Description:

In today’s IT, data integrity and information security is the major concern among the system administrators - thanks to the increasing number of highly sophisticated and coordinated attacks that are ripping away the company's reputation and customer trust within hours that took years to build.

So, how do the hackers manage to do it? Answer is simple: By gaining access to servers and clients they were not authorized to access, caused due to one or more security lapses. Keeping this in mind, I’ve written this article which will help you understand how NAP plays an important role in reducing such attacks by providing system administrators a more flexible and granular control of who is able to access their network.

What NAP does is that validates each client computer’s health status (that request access to the internal network) against a set of the corporate policies and determines its level of access depending upon its health. If the computer is found to be health compliant, it is placed onto the internal network. But if the client is found to be non-compliant, NAP facilitates auto-remediation of its health by placing it in a restricted network along with the remediation server group, which is responsible for ‘repairing’ the client’s health status. On completion of the remediation procedure successfully, it is placed onto the internal network, just like in the previous case where the computer was already healthy.



Q. What kind of ‘health’ are we talking about?


A: By ‘health’ of a computer, I mean making sure that all the measures that ensure the computer to be working in its best form possible are taken, like-
• Windows Updates are enabled and up to date (provided by default)
• A Firewall is turned on and properly configured (provided by default)
• Antivirus, anti-spyware are installed with definitions up to date(provided by default)
• Other custom application requirements/ru
les are met

There are five basic ways in which NAP can be implemented:-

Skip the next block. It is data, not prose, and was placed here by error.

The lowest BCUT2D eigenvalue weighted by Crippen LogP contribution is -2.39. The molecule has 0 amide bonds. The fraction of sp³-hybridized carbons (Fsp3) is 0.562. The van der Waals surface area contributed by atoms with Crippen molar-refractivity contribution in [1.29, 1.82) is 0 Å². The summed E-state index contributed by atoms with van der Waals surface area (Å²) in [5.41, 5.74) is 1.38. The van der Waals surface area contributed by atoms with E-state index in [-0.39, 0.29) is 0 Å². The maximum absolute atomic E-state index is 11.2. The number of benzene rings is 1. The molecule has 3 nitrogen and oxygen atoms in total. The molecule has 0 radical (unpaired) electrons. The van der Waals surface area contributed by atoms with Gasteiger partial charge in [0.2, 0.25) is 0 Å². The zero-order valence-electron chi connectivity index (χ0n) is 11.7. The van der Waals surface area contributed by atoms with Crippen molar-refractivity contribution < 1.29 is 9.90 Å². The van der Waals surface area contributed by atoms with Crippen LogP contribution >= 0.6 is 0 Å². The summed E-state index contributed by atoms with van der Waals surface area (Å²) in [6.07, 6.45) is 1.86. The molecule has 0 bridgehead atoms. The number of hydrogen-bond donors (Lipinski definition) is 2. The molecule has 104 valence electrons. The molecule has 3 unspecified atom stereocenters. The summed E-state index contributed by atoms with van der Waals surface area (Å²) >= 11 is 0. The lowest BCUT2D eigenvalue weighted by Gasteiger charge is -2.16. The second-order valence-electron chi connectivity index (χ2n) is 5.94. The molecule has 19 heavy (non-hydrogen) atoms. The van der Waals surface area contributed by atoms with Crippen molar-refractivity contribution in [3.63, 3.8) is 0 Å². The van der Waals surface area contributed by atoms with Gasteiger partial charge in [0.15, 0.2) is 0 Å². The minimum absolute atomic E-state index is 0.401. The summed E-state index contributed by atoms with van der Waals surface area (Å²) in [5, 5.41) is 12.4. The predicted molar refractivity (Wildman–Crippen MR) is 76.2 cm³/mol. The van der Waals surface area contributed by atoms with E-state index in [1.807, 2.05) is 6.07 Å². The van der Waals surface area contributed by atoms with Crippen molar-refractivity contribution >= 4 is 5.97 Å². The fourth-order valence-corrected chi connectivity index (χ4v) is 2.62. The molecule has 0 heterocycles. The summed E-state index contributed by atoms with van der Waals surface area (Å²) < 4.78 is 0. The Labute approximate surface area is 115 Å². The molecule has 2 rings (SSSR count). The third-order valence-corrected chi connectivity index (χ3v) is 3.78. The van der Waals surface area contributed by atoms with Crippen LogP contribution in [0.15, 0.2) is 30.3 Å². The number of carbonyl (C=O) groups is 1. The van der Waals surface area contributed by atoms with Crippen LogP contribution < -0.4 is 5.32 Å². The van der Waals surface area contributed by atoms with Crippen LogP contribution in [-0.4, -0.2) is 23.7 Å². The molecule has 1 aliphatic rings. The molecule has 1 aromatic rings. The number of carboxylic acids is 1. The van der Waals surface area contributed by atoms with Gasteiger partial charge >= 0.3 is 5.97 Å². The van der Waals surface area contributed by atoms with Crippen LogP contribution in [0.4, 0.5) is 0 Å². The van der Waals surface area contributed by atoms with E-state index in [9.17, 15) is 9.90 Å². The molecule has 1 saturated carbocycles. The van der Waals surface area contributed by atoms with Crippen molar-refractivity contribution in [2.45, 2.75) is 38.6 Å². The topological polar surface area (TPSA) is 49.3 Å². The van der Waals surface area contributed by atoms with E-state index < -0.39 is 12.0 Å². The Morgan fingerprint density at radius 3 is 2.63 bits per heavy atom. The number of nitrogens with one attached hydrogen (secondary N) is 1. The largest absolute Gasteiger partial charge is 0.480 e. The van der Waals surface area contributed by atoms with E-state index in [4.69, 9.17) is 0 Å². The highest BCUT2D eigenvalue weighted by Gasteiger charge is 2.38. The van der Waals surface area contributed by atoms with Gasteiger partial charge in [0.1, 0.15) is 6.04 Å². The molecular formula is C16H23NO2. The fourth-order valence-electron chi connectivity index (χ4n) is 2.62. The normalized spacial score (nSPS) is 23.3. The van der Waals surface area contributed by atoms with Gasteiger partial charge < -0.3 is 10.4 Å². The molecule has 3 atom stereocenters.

1. IPSec: In this type of implementation, the client computer can communicate with only a limited number of servers until it demonstrates its compliance. Other administered systems will ignore network traffic from this client when it is non-compliant. Once compliance is proved, it is allowed unrestricted access. This implementation relies on Public Key Infrastructure (PKI) certificates and hence can get complex sometimes, but is the most secure.

2. 802.1x: In this type, over wired or wireless networks- the client’s access is restricted by network infrastructure services such as connection access points like routers and switches until the client demonstrates its compliance.

3. VPN: This type is used to restrict connections from remote clients that attempt to dial-in or VPN at the VPN server itself. Since it is used for remote connection restriction, we cannot use this for controlling access of local clients that are present on site.

4. DHCP: In this type, the DHCP server assigns an IPv4 address configuration to client that allows it limited access to the network until it demonstrates compliance. This is the easiest to deploy, but also the least secure.

5. TS Gateway: This helps ensure that clients meet the health policy requirements of your organization before they are allowed to connect to internal network resources through TS Gateway servers.


What are the NAP’s advantages?

(a). Since it can be integrated with Active Directory, it can directly be managed using the Group Policy Management console.

(b). It is compatible with other custom rule enforcement applications and hence, gives more flexibility.

(c). If you have Windows Server 2008 R2 servers with Windows 7 clients, you can seamlessly make NAP work with DirectAccess for remote access too.

(d). Deploying NAP on Forefront provides even more elevated level of access control and malware protection.

In this screencast, I've demonstrated how NAP is implemented using DHCP! Please feel free to ask questions or leave your feedback!